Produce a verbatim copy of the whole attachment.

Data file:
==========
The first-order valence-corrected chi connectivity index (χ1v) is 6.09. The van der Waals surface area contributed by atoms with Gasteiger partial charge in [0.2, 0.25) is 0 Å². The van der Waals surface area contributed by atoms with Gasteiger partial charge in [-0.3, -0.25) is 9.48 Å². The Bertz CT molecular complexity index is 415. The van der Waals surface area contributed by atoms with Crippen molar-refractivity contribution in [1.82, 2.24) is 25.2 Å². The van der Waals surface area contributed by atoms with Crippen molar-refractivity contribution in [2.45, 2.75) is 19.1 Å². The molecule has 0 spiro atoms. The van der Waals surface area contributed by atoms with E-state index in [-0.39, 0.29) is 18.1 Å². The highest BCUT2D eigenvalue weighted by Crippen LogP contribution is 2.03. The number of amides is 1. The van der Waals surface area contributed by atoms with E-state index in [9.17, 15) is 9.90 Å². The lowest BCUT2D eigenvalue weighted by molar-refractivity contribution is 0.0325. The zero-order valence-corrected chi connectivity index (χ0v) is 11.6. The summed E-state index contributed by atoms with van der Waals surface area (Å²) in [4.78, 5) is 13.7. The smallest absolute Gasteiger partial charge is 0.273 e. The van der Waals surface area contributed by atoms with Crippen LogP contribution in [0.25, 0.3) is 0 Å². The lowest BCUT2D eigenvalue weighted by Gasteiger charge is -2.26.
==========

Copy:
The first-order valence-corrected chi connectivity index (χ1v) is 6.09. The van der Waals surface area contributed by atoms with Gasteiger partial charge in [0.2, 0.25) is 0 Å². The van der Waals surface area contributed by atoms with Gasteiger partial charge in [-0.3, -0.25) is 9.48 Å². The Bertz CT molecular complexity index is 415. The van der Waals surface area contributed by atoms with Crippen molar-refractivity contribution in [1.82, 2.24) is 25.2 Å². The van der Waals surface area contributed by atoms with Crippen molar-refractivity contribution in [2.45, 2.75) is 19.1 Å². The molecule has 0 spiro atoms. The van der Waals surface area contributed by atoms with E-state index in [-0.39, 0.29) is 18.1 Å². The highest BCUT2D eigenvalue weighted by Crippen LogP contribution is 2.03. The number of amides is 1. The van der Waals surface area contributed by atoms with E-state index in [9.17, 15) is 9.90 Å². The lowest BCUT2D eigenvalue weighted by molar-refractivity contribution is 0.0325. The zero-order valence-corrected chi connectivity index (χ0v) is 11.6. The summed E-state index contributed by atoms with van der Waals surface area (Å²) in [4.78, 5) is 13.7. The smallest absolute Gasteiger partial charge is 0.273 e. The van der Waals surface area contributed by atoms with Crippen LogP contribution in [0.25, 0.3) is 0 Å². The lowest BCUT2D eigenvalue weighted by Gasteiger charge is -2.26.